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Aero Helmet Shootout: S-Works Evade II vs Kask Utopia

It doesn't feel like all that long ago 'aero helmets' were strictly for time trial and triathlon race days. Then the lines between normal road helmets and aero helmets blurred and we started seeing the first aerodynamically-oriented helmets designed for use on road bikes (as opposed to tri/TT rigs).

Now, most helmet manufacturers have at least one aero road helmet in their lineup. Met recently released a new version of their Manta helmet (which I'd love to try, I'm a fan of the first version), Giro has the Vanquish, Lazer has the Bullet and Limar has the Air Speed.

For this review, we're pitching two of the most popular aero road helmets head-to-head (pun intended): the S-Works Evade II from Specialized against the Kask Utopia.

Both are common sights in the pro peloton with the Evade being used by BORA-Hansgrohe and Deceuninck-QuickStep and the Utopia increasingly worn by riders from Ineos Grenadiers (although it will be interesting to see what they wear later in the year with the new Kask Wasabi now available).

For this test, we're going to look at five main criteria: style, comfort (inc. ventilation), safety, weight and cost. Note that the criteria doesn't include actual aero gains. Sounds like a crazy omission, right?

Well, yes and no.

Yes because one of the main reasons you buy one of these lids is because you want to go faster (although if you're really honest, you like how cool they look too). No because aerodynamics are open to so many variables, not least head and body position on the bike, that it's almost impossible to verify any claims.

So let's take it as read that these lids are more aero than their non-aero counterparts (you only need to stick an Evade next a to Prevail or a Utopia next to a Valegro to see it). And let's also be honest, the differences in the aero properties of the Evade and the Utopia are likely to be minimal. Like, really minimal.

So let's get started.


As with many of the five criteria, style is highly subjective and often influenced by factors as to whether our favourite rider or team wears the lid we like. That said, I'm an Ineos fan but for me the Evade II just edges it on style. I prefer the cleaner front end and the racing car duct-like appearance of the vents (as a Giant rider, I have to admit I prefer the versions of the Evade II with the more subtle S-Works branding, though!).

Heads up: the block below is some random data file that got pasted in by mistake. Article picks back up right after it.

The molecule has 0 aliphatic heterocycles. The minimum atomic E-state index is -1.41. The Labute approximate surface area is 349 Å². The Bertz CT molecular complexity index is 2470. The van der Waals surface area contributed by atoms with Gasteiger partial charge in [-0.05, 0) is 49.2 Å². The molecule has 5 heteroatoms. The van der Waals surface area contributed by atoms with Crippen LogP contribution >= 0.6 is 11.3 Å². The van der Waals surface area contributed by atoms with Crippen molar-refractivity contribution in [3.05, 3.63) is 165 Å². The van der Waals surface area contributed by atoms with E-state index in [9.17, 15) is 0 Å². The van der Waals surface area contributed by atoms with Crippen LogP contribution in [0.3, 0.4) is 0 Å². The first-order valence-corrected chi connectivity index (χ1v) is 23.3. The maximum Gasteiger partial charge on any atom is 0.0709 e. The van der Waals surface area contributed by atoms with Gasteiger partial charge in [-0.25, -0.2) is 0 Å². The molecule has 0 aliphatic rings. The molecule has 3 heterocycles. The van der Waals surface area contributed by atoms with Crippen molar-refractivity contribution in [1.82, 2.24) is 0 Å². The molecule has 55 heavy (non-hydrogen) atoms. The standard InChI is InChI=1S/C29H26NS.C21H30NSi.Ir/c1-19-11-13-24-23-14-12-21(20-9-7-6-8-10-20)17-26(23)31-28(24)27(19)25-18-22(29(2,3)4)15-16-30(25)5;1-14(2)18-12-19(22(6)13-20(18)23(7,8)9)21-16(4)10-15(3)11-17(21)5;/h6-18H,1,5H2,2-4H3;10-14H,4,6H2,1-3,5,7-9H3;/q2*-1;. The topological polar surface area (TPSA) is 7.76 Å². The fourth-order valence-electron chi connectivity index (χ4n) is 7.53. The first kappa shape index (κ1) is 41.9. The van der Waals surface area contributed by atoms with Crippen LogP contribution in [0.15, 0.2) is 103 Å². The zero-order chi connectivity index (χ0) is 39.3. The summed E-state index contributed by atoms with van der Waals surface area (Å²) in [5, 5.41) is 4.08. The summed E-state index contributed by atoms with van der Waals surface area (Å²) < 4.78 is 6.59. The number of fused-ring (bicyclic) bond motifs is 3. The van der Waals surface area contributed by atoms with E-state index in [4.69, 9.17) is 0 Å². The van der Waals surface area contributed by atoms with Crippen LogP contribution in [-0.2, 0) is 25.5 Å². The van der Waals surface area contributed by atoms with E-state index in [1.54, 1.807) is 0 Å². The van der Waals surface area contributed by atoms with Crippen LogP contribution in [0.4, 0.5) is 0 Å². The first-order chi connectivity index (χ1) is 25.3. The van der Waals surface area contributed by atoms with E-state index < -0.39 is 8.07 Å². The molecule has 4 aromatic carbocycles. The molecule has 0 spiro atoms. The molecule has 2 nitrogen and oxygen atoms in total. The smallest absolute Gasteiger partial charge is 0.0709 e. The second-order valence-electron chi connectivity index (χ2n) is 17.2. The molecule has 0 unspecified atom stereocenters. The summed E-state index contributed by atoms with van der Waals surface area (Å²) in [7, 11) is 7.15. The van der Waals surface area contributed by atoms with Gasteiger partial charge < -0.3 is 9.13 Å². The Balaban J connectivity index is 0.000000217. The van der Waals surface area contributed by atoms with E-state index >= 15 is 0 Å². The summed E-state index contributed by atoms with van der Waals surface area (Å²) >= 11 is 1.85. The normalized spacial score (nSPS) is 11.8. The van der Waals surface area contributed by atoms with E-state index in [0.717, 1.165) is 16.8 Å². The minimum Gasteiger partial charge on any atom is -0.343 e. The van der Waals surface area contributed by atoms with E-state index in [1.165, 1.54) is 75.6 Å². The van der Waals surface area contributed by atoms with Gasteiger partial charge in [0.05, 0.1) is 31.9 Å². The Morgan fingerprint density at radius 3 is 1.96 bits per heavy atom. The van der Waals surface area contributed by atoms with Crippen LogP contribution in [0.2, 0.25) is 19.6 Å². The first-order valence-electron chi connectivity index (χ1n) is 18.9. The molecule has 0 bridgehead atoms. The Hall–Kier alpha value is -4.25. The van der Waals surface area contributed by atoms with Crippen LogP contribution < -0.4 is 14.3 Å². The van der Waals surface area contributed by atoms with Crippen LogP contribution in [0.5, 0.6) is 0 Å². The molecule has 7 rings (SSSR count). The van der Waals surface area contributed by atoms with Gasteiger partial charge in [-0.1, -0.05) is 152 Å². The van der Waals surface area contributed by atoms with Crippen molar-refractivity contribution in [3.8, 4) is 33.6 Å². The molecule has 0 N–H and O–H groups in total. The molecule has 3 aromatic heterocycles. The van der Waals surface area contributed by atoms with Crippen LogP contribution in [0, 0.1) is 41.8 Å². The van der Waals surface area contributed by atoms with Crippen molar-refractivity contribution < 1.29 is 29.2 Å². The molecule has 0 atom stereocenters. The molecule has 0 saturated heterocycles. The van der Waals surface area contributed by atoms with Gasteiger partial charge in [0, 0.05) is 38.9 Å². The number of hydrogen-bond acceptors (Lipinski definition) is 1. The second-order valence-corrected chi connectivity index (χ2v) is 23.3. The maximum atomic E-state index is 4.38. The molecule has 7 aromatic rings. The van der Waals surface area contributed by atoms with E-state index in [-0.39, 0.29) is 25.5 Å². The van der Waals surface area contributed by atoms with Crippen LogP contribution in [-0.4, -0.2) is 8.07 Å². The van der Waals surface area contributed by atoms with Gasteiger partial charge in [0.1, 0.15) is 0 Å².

The Utopia's tall central front vent looks pretty good in Ineos colours, but less attractive in the block colours most of us can buy at retail. It looks better in black than orange, in my opinion (and looks best of all in the custom Paul Smith colours).

I do like the side vents on the Utopia though, so it's a really difficult call! At the back, both helmets seem to adopt an aerodynamic treatment that doesn't feel a million miles away from what F1 cars do to minimise drag.

In use, neither helmet gives me the dreaded 'mushroom' head (wouldn't be very aero if they did!) and they both have nice sleek profiles. I think the Evade II works ever-so-slightly better with Oakley sunglasses, for what that's worth.

Verdict: It's damned close, but I think the Evade just edges it. 9/10 vs 8/10.


Whether it's the fact that the Evade II comes with MIPS (more on that later) or it just has better padding and cradle design inside the helmet, the Evade is the more comfortable lid, for me.

I say 'for me' because we all have different shaped heads and yours might not be the same as mine.

The Utopia isn't an uncomfortable helmet by any means (not in the same league as the Sweet Protection Outrider I had which I had to sell as it was just painful to wear), but as someone who also owns Protones and a Valegro, it is noticeably less comfortable than other Kask helmets. Which I guess kinda makes sense if your priority is aero-over-everything.

The two small pads at the front of the Utopia tend to leave marks on my forehead, which makes for fun Zoom calls straight after my morning ride. That said, both are very adjustable and easy to fiddle with.

In terms of ventilation, I don't think there's much in it. I've only worn either in the UK (damned lockdown), but they are both perfectly fine so far. I actually think the lower ventilation might even be a plus in the cooler months, as less brain freeze to contend with.